A 13-year-old pupil from Cornwall has found a new way to see sewage discharges using satellite imagery.

Arthur Foster, a pupil at Mullion School, has adapted existing satellite image feeds to monitor sewage pollution that a fixed sampling station may be missing.

Spotting sewage from space helps to reveal the true scale of pollution levels in UK waterways. Using near real-time satellite imagery also shows that sampling stations are often not monitoring the full extent of sewage discharges because they are in fixed locations whereas the data from satellites give a ‘star’s eye’ view of the nation’s rivers and waterways.

Falmouth Packet: Arthur has found a new way to find out how much sewage is in waters across the UKArthur has found a new way to find out how much sewage is in waters across the UK (Image: IRIS)

Tracking sewage in our waters could decrease pollution levels in areas without sophisticated water quality monitoring and inform regulators who could use this programme to decide whether to allow water companies to discharge raw sewage into rivers.

Arthur has developed his water quality monitoring programme using satellite imagery that’s free to access and easy to operate.

He hopes he can inspire others to also become ‘satellite sewage spotters’ which could lead to a national people-powered monitoring network adding data and information to the current debate around sewage discharge end enforcement.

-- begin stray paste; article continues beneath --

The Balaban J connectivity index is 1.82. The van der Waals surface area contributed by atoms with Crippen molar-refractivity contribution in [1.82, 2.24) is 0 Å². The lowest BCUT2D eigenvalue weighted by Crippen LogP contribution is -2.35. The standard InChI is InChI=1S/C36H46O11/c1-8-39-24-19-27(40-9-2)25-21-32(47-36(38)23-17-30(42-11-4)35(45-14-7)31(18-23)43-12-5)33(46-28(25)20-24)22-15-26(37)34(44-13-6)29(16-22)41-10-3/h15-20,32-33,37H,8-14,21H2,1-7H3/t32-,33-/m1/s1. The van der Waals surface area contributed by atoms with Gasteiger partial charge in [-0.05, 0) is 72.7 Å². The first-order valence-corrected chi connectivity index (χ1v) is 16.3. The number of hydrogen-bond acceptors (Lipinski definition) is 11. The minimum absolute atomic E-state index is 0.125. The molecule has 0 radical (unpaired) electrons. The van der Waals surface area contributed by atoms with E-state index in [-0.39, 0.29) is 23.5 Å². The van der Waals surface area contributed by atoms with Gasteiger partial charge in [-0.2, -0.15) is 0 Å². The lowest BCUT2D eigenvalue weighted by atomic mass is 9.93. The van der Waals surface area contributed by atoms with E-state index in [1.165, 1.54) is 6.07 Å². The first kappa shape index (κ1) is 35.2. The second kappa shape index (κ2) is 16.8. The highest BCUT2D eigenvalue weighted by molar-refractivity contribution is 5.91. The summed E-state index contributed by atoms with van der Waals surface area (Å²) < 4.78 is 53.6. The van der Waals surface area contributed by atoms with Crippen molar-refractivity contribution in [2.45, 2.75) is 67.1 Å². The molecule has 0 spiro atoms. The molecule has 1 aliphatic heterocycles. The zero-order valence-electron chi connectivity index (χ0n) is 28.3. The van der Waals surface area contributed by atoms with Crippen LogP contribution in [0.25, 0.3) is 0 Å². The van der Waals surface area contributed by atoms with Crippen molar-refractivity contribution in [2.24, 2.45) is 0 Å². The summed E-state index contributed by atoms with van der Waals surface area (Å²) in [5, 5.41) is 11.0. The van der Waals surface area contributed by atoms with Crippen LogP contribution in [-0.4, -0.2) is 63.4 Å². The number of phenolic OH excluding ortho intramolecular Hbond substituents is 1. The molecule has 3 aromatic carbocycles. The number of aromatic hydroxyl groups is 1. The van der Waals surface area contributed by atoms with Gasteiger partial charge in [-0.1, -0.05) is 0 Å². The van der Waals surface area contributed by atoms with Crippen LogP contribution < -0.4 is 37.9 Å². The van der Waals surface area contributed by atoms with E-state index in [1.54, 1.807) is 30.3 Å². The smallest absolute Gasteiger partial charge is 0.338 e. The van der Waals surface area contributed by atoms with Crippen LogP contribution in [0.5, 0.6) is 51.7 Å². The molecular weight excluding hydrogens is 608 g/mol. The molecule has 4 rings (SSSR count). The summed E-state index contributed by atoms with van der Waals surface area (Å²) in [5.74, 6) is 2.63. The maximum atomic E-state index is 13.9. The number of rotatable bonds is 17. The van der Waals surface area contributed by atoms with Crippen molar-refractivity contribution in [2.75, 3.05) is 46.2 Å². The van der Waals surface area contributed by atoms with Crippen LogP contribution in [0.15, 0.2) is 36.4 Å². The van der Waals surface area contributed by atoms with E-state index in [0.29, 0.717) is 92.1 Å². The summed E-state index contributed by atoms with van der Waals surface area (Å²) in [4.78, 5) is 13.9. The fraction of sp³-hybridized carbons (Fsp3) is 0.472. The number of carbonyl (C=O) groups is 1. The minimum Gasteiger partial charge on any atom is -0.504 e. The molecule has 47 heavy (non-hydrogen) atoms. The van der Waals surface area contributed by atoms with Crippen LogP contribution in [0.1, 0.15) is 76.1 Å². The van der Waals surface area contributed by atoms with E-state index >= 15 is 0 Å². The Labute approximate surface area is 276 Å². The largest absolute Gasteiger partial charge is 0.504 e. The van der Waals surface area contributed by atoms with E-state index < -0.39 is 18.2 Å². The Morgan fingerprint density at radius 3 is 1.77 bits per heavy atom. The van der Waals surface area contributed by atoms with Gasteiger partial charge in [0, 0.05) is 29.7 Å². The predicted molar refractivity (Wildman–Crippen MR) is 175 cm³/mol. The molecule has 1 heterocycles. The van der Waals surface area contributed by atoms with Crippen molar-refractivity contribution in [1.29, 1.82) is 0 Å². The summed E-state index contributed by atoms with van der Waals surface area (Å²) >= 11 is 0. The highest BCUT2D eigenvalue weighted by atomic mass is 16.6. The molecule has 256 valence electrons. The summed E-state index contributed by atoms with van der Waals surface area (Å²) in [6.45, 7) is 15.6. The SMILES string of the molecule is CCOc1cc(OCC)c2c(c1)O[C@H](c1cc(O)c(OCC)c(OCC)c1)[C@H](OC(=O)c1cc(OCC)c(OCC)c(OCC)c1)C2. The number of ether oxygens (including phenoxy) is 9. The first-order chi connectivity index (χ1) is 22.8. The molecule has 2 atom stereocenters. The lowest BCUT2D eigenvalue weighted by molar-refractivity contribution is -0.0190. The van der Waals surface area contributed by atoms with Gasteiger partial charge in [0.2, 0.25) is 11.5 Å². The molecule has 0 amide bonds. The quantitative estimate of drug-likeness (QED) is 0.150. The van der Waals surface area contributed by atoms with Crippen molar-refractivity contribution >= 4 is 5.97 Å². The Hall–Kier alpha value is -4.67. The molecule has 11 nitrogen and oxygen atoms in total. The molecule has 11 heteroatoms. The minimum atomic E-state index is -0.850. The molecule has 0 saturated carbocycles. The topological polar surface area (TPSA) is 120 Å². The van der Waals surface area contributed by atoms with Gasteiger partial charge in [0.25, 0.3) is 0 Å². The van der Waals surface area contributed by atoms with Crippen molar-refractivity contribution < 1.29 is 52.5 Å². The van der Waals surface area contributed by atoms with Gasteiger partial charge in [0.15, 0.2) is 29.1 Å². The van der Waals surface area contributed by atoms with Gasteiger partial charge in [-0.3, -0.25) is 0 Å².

Arthur wanted to find a way to track pollution in our rivers. He said: “I wanted to find a way to track pollution so that people could see what was really happening to our rivers and by using satellites we get a really good view of the whole national network of waterways.

“Spotting sewage from space makes it easier to identify the times and places where discharged should be banned to avoid rivers already showing high levels of pollution.”

Arthur used Sentinel Hub to access satellite imagery of UK rivers. He applied a filter to track water quality in a new application of the technology.

The imagery shows the amount of chlorophyll in the water which is a measure of the number of algae in the water. Algae can grow rapidly in polluted water, and it can cause the water to become green and murky.

Arthur’s discovery has won praise from the environmental campaign group Surfers Against Sewage who said: “The fight to end sewage pollution requires a crystal-clear view of the true extent of the problem.

“Arthurs’s ingenious approach to tracking sewage in our waters should be another powerful tool in the campaign for clear rivers and seas and we can’t praise him enough for this incredible innovation.

“Arthur is a true Ocean Activist, taking action to help protect waters.”